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Nonpartisan Election Administration:

Lawprof Rick Hasen (Election Law) urges it, and makes a forceful case. I'm sometimes skeptical of proposals for "nonpartisan" administration, since people who are facially nonpartisan often do have partisan sentiments, and since at least in some situations having overt party affiliation helps inform voters about officials' likely attitudes and loyalties. But in the context of the administration of the election machinery, Rick's argument seems quite strong.

Glenn W. Bowen (mail):

facially nonpartisan often do have partisan sentiments


like the Election Monitor wearing the Green Party tshirt, complete with the candidates names at my polling place last Nov. 6?
11.21.2006 3:41pm
The General:
another big federal unionized bureaucracy? no thanks.
11.21.2006 4:58pm
bbeeman (mail):
Perhaps growing up watching St. Louis elections, and since then, San Francisco's annual ballot-boxes-in-the-bay circus has made me a bit of a cynic on this, but I think that this is one of those solutions that looks good, sounds good, and is absolutely wrong.

I've yet to see a non-partisan governmental operation that did not fall under the sway of whichever faction controlled the purse. We would generate a new bureaucracy, increase our fixed costs by some undetermined but significant amount, and would, I believe, accomplish little.

The best guarantee of fair elections is to have all major players have representatives involved in the process. Not another faceless, unaccountable, expensive bureaucracy.

Think about the last contact with your state's DMV, and think if this is what you want at the polls.
11.21.2006 5:54pm
NickM (mail) (www):
Hasen's proposal doesn't make it nonpartisan; it simply requires that the person chosen be acceptable to enough members of the minority party in the legislature to achieve confirmation (except in the states where one party has the governorship and so dominates the legislature that it has 75% supermajorities in both houses - MA comes to mind, and ID may be its counterpart - there may be others, but I have not bothered to check). This vote, as with any other, can be subject to legislative vote-trading.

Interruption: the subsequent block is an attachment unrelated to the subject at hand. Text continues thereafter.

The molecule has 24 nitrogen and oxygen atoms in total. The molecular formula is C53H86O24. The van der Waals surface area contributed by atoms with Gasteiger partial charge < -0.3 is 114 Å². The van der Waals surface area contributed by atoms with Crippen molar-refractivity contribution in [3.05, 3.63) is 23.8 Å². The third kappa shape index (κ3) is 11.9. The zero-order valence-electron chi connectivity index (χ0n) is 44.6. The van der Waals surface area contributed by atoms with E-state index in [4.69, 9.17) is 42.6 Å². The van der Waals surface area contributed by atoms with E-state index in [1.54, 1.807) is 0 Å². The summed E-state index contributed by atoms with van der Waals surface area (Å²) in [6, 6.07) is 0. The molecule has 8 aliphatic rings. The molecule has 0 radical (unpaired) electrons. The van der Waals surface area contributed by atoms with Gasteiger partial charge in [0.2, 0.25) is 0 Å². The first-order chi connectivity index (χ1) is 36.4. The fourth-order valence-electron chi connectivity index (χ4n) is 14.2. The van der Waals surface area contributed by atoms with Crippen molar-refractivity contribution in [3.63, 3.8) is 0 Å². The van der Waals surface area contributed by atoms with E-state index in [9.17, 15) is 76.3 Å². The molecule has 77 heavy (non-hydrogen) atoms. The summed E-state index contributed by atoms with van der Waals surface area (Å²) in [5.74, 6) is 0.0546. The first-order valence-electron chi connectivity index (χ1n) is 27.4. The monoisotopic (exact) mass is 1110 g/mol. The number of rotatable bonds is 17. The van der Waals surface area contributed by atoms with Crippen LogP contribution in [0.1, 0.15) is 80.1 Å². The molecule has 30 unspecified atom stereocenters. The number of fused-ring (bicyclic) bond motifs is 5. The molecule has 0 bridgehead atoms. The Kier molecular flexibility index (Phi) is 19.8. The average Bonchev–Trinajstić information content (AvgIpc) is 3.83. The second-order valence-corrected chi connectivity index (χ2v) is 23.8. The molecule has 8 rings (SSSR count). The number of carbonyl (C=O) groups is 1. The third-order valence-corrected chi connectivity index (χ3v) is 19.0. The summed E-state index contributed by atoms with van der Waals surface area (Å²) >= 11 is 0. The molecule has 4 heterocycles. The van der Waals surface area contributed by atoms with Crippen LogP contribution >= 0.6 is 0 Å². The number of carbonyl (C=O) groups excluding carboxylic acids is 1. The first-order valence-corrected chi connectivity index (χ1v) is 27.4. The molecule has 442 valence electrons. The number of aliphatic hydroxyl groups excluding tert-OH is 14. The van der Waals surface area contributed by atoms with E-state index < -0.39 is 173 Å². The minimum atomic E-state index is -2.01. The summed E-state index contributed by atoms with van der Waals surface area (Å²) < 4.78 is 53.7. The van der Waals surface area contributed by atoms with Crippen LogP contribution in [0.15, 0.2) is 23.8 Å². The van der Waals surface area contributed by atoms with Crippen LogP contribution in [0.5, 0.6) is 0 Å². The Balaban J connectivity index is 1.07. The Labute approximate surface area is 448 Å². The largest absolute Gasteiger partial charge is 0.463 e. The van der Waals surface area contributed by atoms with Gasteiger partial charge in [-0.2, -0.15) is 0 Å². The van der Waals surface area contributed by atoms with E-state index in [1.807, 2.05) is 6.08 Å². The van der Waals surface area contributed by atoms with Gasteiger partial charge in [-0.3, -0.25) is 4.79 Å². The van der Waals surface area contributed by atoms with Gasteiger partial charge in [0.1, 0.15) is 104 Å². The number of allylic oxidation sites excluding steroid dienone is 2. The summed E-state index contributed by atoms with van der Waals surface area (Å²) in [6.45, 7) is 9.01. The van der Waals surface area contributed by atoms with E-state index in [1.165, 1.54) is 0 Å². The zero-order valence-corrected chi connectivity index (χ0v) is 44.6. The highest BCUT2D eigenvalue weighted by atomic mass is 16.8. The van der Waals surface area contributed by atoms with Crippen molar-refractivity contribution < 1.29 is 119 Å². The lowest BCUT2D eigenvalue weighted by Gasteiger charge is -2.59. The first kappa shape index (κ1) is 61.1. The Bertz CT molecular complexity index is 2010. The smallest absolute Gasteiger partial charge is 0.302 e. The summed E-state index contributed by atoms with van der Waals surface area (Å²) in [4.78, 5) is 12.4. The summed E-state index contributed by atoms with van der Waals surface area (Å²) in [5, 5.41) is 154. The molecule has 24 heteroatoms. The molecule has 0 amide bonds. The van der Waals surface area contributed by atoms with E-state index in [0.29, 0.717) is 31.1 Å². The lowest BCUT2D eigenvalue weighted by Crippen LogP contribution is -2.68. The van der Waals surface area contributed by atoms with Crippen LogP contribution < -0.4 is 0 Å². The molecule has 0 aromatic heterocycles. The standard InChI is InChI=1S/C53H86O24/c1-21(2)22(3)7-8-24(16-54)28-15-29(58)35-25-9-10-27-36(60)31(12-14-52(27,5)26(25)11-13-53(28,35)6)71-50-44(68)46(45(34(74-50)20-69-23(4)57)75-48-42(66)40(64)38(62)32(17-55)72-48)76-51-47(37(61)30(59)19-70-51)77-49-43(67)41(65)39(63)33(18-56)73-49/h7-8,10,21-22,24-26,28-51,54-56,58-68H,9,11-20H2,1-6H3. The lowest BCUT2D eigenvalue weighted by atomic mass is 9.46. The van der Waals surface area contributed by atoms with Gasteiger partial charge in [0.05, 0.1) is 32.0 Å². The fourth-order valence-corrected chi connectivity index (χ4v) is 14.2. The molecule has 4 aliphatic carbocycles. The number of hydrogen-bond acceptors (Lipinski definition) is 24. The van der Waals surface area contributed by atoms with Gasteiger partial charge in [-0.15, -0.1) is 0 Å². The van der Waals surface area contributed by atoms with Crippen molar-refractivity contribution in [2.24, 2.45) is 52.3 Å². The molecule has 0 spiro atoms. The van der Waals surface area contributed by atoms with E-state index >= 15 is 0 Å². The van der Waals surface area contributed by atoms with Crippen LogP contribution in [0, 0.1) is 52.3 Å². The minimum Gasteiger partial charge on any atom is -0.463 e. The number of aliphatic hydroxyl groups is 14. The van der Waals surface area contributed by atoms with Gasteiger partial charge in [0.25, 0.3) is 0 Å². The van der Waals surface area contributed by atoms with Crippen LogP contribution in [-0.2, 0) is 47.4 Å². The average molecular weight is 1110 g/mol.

I still like the proposal, because it will reduce the chance that a state's partisan bent will result in an embarrassing Secretary of State (CA's Kevin Shelley, who was forced to resign during his first term after it came out that he misused millions of HAVA dollars (which the federal government now wants back from CA), exchanged state grant money for campaign contributions, sexually harassed his own staff, and apparently falsified a civil service exam score to get the son of his largest contributor a job, may be the ultimate example of this).

Hasen is incorrect when he says that voting machines lost or failed to record those ballots. According to repeated reports by people interviewed by newspapers, many of them did not notice the congressional race the first time they went through the screens to vote, and only saw it on the reminder screen at the end (apparently it wasn't located near anything else and was easy to overlook). That's not a machine problem anywhere near as much as a ballot design problem. There were people (voters for both candidates) who said they voted on that race the first time around but the machine didn't record their votes, which they found out at the reminder screen, and then voted on that race. Perhaps the machines aren't sensitive enough. But with a reminder screen, there has to be some responsibility shouldered by the voters to look and see if they missed a race.

Nick
11.21.2006 6:09pm
tefta2 (mail):
Define non-partisan as it's being used in this context. In politics, it means everybody agrees to do things according the liberal agenda. Disagree and you're a partisan hack.
11.22.2006 10:38am
Colin (mail):
I often misuse the word "irony." Is it ironic that the preceding comment is partisan hackery?
11.22.2006 12:05pm